I'm sure you've all heard that eating organic is the way to go. I agree that it is important to know that there were no chemicals used on your fruits and veggies. However, I do not enjoy the price that goes along with organic food. Maybe I'm just frugal (read: cheap). I've heard a lot of people (I've been one of them!) complain about how expensive it is to eat healthy. For example, my husband and I have looked into buying one of those pre-made boxes of in season veggies and fruits at our local farmer's market. Sounds awesome, right? It is over $30 a week just for one box of food! Maybe that is not that much and just sounds like a lot because I'm used to paying a few dollars here and there at the grocery store, but WOW!
Here is a list of foods that Jillian Michaels says should be bought in organic form:
1. Meat, dairy, and eggs
3. Peaches and nectarines
5. Bell peppers
10. Foods that you eat a lot
("Master Your Metabolism" pg. 151)
Foods that you don't have to bother buying organic:
3. Foods you don't eat that often
("Master Your Metabolism" pg. 152)
So according to this, you should buy most things organic. Does that mean I do it? Not at all. Would I like to? Of course, but until we make the big bucks, it's just not going to happen as often as I would like. I do see a need for eating organic over non-organic because of the chemicals, but in my mind, if you are just now starting to eat better, any apple is going to be a step in the right direction. FYI, the book "Master Your Metabolism" by Jillian Michaels is a great book about how your body reacts to certain types of foods. I highly recommend it to people who want to get serious about what goes into their mouth. I've read it a few different times and it always motivates me to be more aware of what I'm eating.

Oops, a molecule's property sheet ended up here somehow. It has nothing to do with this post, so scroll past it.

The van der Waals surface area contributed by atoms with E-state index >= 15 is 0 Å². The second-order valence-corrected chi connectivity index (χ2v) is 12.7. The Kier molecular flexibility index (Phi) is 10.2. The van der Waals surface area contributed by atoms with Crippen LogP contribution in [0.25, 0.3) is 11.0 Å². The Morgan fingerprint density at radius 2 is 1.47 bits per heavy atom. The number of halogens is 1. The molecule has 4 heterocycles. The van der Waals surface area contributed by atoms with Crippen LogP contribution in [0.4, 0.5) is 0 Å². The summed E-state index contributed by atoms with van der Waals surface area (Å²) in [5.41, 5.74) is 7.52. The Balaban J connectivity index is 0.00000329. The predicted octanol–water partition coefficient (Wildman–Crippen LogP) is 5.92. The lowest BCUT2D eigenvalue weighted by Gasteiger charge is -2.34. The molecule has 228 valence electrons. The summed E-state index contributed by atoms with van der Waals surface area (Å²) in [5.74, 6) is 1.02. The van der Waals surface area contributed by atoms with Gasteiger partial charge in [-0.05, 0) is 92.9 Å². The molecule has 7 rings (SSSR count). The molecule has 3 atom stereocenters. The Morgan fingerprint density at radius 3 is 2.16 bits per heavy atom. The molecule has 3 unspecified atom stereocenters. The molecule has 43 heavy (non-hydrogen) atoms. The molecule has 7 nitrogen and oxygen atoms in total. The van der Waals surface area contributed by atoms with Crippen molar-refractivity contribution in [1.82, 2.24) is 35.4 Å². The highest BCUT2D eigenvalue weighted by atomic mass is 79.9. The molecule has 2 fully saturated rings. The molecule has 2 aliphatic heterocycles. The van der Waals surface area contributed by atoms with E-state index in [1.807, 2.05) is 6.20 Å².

Another great book, "Eat & Run" by Scott Jurek talks about eating organic foods to enhance physical ability. Jurek is an ultra-marathoner who is also a vegan. It has some good recipes in it and is a pretty good read. Makes me want to go run 100 miles through a mountain range...well, almost. ;) In the book, he mentions being on a very tight budget but eating only whole, organic foods. Here is an excerpt from his book about this.
"I'd been vegan for a year, and Seattle was a perfect place to explore and expand the food I was eating. I made smoothies, searched the farmer's markets and my local co-op for more fruits and vegetables. Even though I bought grains, beans, and seeds in bulk and attended member appreciation night once a month at Madison Market Co-op so I could save an additional 10 percent, I was spending more than I ever had on food. And I was fairly deep in credit card debt. While many people freaked out about the year 2000, I was secretly hoping for a Y2K crash to wipe out my debt. There are a lot of ways to live frugally. I know that better than anyone. But the fuel and medicine--the food--I put in my body was not the place to scrimp. My never-better vigor and well-being made the extra investment a no-brainer." ("Eat & Run", Jurek, pages 108-109)
If you think of food as your fuel and medicine, it makes sense to spend a little extra money on the stuff that is better for you, right? It's easy to eat processed foods because they're convenient and often times cheaper. You can go to McDonald's and eat for two for under $5 if you stay on the dollar menu. It's nuts! My challenge to you would be to look in your budget and see where you can put a little more money into the good stuff.